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Mr PM, I disagree

Mr Prime Minister, a student delegation from Harvard University sat down with you on August 26. We were graced with the prime ministerial part of what was otherwise termed an interactive session. The thrust of your speech was “social order can never be compromised for rule of law”.

Groundbreaking as this sounds, established global realities prove otherwise. The unanimous view holds that it is rule of law which, by ridding society of arbitrariness and chaos, begets social order.

Your views sounded from someone in for the long haul, rather than an interim period which mandated free and fair elections as the prime job. Dwelling on the perils of democracy, you cited its autocratic fallout in India. The implied notion was further cemented when you likened Pakistan’s security concerns to that of Israel theorizing that “in Pakistan’s context, there are times where normal laws get suspended or are not the solution to the challenges. The priority is that you first secure life, social and political order and then go for issues of civil liberties and democratic principles.”

The reality is that securing life and social order has never even figured in the self-centred priorities of our power-elite. You also claimed that the “dust was settling down” and “the common man was becoming the nucleus in which their rights were ensured”. The fury of the people, some ending their anguished lives, is testament to a ruptured nucleus.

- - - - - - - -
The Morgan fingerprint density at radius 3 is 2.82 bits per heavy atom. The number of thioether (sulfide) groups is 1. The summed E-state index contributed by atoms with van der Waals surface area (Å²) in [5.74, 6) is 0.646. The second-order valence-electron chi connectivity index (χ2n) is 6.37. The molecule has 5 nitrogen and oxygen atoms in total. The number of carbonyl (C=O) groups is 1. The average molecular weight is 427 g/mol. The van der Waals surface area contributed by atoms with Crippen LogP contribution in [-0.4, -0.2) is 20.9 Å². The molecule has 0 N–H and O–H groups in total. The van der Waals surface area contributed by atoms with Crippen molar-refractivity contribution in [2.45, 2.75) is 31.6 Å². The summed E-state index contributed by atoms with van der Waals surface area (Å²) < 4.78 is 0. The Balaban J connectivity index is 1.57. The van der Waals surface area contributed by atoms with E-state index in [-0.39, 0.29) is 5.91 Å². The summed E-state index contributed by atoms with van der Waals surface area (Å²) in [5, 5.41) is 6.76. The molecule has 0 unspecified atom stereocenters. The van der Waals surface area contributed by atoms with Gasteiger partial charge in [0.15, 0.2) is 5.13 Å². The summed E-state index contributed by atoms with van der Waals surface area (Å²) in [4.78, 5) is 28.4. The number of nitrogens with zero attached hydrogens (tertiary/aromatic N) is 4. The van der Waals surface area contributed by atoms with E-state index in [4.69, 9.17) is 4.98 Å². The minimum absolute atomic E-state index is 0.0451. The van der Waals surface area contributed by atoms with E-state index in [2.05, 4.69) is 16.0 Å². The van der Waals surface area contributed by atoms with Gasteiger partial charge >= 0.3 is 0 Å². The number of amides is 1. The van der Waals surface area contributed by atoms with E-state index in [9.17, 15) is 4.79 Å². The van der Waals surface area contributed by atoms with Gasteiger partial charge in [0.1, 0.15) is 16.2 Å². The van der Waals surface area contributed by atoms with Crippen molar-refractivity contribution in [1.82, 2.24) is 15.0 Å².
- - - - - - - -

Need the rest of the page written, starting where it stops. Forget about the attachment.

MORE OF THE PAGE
Lamenting the backlash about your “what if they [Pakistanis] go [abroad]” remark regarding our alarming brain drain, you lauded it as a source of remittances. Mr Prime Minister, forsaking our human and social capital for the dollars of those who have lost hope in Pakistan is bizarre. This apathetic ‘fend for yourself’ mindset had 0.8 million disillusioned people leaving Pakistan in 2022 alone.

Nothing was reported about a student asking you as to why your stated imperative of securing life and social order has been systematically wrested away from the people of Pakistan. Your eloquent words totally belied the Jaranwala atrocities under your direct watch; the latest in an endless spate of violence against our very own. On August 16, unchallenged rampaging mobs desecrated and ransacked at least 24 churches while torching and looting around 91 houses. Mr Prime Minister, the heinous face of the absence of rule of law was equally, if not more, reprehensible than the violence of the marauding mobs.

The Punjab government, which now conveniently blames the omnipresent foreign hand, remained a mere bystander. Now, 10 JITs have been formed to investigate atrocities, otherwise documented on camera and seen by millions.

The sanctity of your personal assurance of justice to the affected in Jaranwala is evident from Punjab police officials reportedly pressurizing them for a compromise. The Lahore High Court has been moved against this travesty. Still receiving threats from extremists, the beleaguered community has shown their no-confidence in the JITs. The LHC has also been requested to form a judicial committee to investigate the incident.